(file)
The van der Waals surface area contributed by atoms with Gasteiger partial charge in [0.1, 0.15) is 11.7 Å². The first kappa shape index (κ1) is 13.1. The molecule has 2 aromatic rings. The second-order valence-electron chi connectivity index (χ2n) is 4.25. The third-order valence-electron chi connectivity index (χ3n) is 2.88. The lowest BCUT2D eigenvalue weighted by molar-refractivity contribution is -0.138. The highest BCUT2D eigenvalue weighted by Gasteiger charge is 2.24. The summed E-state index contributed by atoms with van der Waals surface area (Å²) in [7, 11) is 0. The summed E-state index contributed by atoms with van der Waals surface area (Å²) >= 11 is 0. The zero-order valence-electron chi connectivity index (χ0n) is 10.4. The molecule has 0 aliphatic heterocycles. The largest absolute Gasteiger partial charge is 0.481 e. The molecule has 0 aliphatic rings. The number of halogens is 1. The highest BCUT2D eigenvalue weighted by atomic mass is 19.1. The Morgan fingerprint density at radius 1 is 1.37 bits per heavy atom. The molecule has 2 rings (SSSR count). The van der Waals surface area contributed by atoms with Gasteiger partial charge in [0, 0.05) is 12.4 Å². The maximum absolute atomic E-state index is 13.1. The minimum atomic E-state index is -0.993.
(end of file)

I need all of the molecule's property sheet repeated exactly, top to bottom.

The van der Waals surface area contributed by atoms with Gasteiger partial charge in [0.1, 0.15) is 11.7 Å². The first kappa shape index (κ1) is 13.1. The molecule has 2 aromatic rings. The second-order valence-electron chi connectivity index (χ2n) is 4.25. The third-order valence-electron chi connectivity index (χ3n) is 2.88. The lowest BCUT2D eigenvalue weighted by molar-refractivity contribution is -0.138. The highest BCUT2D eigenvalue weighted by Gasteiger charge is 2.24. The summed E-state index contributed by atoms with van der Waals surface area (Å²) in [7, 11) is 0. The summed E-state index contributed by atoms with van der Waals surface area (Å²) >= 11 is 0. The zero-order valence-electron chi connectivity index (χ0n) is 10.4. The molecule has 0 aliphatic heterocycles. The largest absolute Gasteiger partial charge is 0.481 e. The molecule has 0 aliphatic rings. The number of halogens is 1. The highest BCUT2D eigenvalue weighted by atomic mass is 19.1. The Morgan fingerprint density at radius 1 is 1.37 bits per heavy atom. The molecule has 2 rings (SSSR count). The van der Waals surface area contributed by atoms with Gasteiger partial charge in [0, 0.05) is 12.4 Å². The maximum absolute atomic E-state index is 13.1. The minimum atomic E-state index is -0.993.